Last November, Charles Tendell quietly launched a website called Hacker's List. Its name was literal. In this online marketplace, white-hat security experts could sell their services in bite-size engagements to people with cyber-problems beyond their grasp.
The Americans with Disabilities Act turned 25-years-old this weekend, and given its impact on breaking down the barriers disabled people face over the last two and a half decades, it deserves to be celebrated. The ADA offered disabled people unprecedented protections against discrimination and jumpstarted a wave of construction that made the built environment more accessible for disabled people.
Consumers who purchased a Nike+ FuelBand between 2012 and 2015 might be eligible for a small payment from Nike after the sports brand, alongside co-defendant Apple, agreed to settle a class action suit alleging the companies falsely advertised the device's health tracking capabilities.
Federal Bureau of Investigation (FBI) Director James Comey told attendees of the Aspen Security Forum in Colorado that terrorists are discussing strategies for launching cyberattacks against the U.S.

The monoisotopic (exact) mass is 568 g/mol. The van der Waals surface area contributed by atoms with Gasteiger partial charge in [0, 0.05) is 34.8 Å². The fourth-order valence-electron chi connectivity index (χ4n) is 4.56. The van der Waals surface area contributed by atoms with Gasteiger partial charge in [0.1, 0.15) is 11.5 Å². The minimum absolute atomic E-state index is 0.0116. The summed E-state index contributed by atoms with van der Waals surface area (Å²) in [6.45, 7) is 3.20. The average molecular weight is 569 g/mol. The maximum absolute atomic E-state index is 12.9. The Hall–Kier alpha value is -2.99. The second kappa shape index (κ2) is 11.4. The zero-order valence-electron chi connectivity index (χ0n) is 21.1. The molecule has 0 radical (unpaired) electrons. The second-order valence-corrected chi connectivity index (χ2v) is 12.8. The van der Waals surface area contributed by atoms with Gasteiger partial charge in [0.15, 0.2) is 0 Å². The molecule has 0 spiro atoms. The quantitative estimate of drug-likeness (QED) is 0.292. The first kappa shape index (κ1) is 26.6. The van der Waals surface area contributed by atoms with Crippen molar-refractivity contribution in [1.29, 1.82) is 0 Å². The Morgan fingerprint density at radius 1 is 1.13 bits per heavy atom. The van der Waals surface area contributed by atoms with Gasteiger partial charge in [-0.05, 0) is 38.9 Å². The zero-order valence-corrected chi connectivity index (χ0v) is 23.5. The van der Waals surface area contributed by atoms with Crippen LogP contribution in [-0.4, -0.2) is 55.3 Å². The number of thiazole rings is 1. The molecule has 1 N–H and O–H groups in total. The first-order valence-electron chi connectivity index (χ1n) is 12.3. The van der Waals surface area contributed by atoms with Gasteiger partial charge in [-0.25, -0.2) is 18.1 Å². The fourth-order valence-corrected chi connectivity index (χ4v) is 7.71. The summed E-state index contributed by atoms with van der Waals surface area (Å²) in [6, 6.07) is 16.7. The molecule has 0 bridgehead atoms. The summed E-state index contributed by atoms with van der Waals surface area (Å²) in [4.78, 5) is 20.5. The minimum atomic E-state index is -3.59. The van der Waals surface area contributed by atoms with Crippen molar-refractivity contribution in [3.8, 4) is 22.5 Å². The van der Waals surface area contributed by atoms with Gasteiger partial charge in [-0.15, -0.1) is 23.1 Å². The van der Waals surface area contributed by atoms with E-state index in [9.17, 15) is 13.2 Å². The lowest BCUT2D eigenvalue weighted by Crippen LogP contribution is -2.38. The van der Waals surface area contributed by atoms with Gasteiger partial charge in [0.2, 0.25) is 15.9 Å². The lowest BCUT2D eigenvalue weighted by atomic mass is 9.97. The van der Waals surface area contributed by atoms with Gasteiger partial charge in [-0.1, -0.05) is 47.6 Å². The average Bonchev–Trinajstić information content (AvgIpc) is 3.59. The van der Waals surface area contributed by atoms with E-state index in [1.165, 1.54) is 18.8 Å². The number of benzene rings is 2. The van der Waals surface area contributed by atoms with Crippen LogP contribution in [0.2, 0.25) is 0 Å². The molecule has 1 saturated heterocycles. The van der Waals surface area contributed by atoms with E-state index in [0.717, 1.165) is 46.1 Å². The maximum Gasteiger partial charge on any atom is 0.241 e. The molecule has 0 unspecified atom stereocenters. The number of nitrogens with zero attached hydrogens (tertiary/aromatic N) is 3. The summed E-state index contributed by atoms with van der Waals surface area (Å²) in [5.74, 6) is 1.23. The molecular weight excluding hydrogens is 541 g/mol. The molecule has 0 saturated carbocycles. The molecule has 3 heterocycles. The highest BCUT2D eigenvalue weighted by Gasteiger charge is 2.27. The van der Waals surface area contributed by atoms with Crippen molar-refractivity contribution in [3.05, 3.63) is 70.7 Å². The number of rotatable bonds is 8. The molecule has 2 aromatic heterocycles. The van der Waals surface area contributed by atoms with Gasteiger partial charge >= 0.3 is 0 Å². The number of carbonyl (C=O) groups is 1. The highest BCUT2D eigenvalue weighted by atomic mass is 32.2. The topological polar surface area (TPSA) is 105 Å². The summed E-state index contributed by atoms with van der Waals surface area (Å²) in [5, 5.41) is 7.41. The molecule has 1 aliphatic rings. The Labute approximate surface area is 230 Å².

Comey didn't specify the types of cyber assaults but said the planning appeared to be in its infancy. The director also noted that attacks of this nature are common among extremist groups that have trouble establishing themselves in the U.S.
“We are picking up signs of increasing interest,” Comey said. “It's a small but potentially growing problem.”
White-hat hackers Charlie Miller and Chris Valasek remotely took over a Jeep Cherokee, ran its controls, then cut the transmission as it sped at 70 mph along Interstate 64 in an experiment conducted with Wired.
They turned on the air conditioning, switched radio channels, turned on the windshield wipers, activated the windshield washer fluid pump, and transmitted a photo of themselves to the vehicle's digital display -- all from a laptop 10 miles away.